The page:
Interviews will often start with softball questions like… So why are you interested in working for our company? This question gives the candidate an easy way to warm-up and could give the interviewer some insights into the candidate. I’ve asked this question many time and sometimes heard a reply like.. I really want to learn about large scale networks. My current network is too small and is limiting my progress.
I’ve added a new question to my own network integration checklist, specifically when integrating chassis-based or integrated solutions: Does the system use any reserved internal address ranges?
I love learning about network hardware, but I’ve always found it difficult to get detailed information on ASICS. We had a great presentation from Dave Zacks on the Cisco 3850 programmable ASIC at the Cisco Live Europe Tech Field Day event.
East/west segmentation is required in the data center to protect backend networks from each other. Segmentation is often implemented using ACLs between VLANS on your core switch. The ACLS are maintained by network or security engineers but define the flows permitted between hosts or host classes.
I always name my IOS static routes as a best practise. However I hit a syntax issue last week when I tried to combine the named static with a tag, then redistributing that tagged static route into OSPF. If you have issues redistributing a ‘named and tagged static’ then this may be the post for you. The simplified config snippet below is configured on SW1 (cisco 3750X). This config will match all static routes tagged with ‘200’ and redistribute them into…
I’m facing a mini scaling challenge with Cisco SPAN (Switched Port ANalyzer) session and thought it would be good to share it with you fine folk. SPAN Challenge A 3750X switch is currently SPAN-ing a 10Gbps interface to a 1Gbps egress port. A server is directly attached and is using dump cap to capture a subset (5%) of the overall traffic for analysis. The 10G link under-utilised, but is running close to the 1Gbps traffic limit in the Rx direction. Tx traffic is very…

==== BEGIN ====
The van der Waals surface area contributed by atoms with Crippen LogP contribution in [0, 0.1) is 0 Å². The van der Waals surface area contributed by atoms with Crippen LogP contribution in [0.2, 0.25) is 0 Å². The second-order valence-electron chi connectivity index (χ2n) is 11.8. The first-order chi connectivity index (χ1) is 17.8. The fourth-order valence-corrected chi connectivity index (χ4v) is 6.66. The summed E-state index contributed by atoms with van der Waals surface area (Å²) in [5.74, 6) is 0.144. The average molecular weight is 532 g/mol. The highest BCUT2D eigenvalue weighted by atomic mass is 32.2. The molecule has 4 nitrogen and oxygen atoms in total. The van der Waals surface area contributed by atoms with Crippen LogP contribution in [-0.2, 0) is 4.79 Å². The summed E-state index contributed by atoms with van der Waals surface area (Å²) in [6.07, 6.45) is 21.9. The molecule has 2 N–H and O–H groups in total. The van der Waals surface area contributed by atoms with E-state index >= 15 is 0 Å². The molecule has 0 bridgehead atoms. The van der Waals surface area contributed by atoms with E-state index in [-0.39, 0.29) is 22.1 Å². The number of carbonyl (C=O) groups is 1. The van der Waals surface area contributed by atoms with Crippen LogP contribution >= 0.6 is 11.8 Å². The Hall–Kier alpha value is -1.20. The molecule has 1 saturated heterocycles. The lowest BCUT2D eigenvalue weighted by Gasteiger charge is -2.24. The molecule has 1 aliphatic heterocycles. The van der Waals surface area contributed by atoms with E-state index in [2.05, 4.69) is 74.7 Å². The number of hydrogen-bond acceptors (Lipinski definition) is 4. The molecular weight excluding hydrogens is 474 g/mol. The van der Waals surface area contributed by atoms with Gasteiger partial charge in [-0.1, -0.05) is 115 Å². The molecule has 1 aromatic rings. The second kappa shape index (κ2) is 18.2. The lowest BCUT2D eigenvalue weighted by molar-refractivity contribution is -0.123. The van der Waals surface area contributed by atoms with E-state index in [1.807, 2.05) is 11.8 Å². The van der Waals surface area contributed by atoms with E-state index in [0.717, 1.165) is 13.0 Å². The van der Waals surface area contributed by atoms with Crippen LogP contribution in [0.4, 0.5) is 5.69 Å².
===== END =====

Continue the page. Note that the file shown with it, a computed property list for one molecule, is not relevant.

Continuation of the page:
Engineers are often unstuck by poor planning and get hit with large financial penalties as a result. Projects can become mired in delays and complications due to unforeseen costs and expenses. There are some unavoidable bumps in the road, but most could be foreseen and eliminated in advance. I want to share a few tips based on some experiences I’ve had over the years.
Designed to fail Security audits are a fantastic way to improve the security of your network. A good auditor can highlight critical flaws in your design and configuration before they are launched into the big bad world. However I think there is a massive issue with security audits; they are designed to fail.
We’re in the midst of a networking boom at the moment and new technologies are being released at a rapid pace. So much so that network engineers need a suite of knowledge management tools to navigate the daily deluge of articles, documents, twikis and notes. That said, how much of your day-to-day activities are markedly different than they were two years ago? As I see it, the role of the network engineer is largely unchanged. One still has to gather…
All too often we engineers end up blindly actioning tasks without questioning the true requirements driving the request. Even if you are ‘efficient’ at deployment, doing the wrong task well is not ‘effectiveness’. Picture the scene when a project manager walks into your workspace. “Hey junior-engineer-I’ve-never-seen-before, I need to you to install a 3750E-48TS in the Phoenix branch office. It’s a straighforward task, so I expect it complete by Friday.”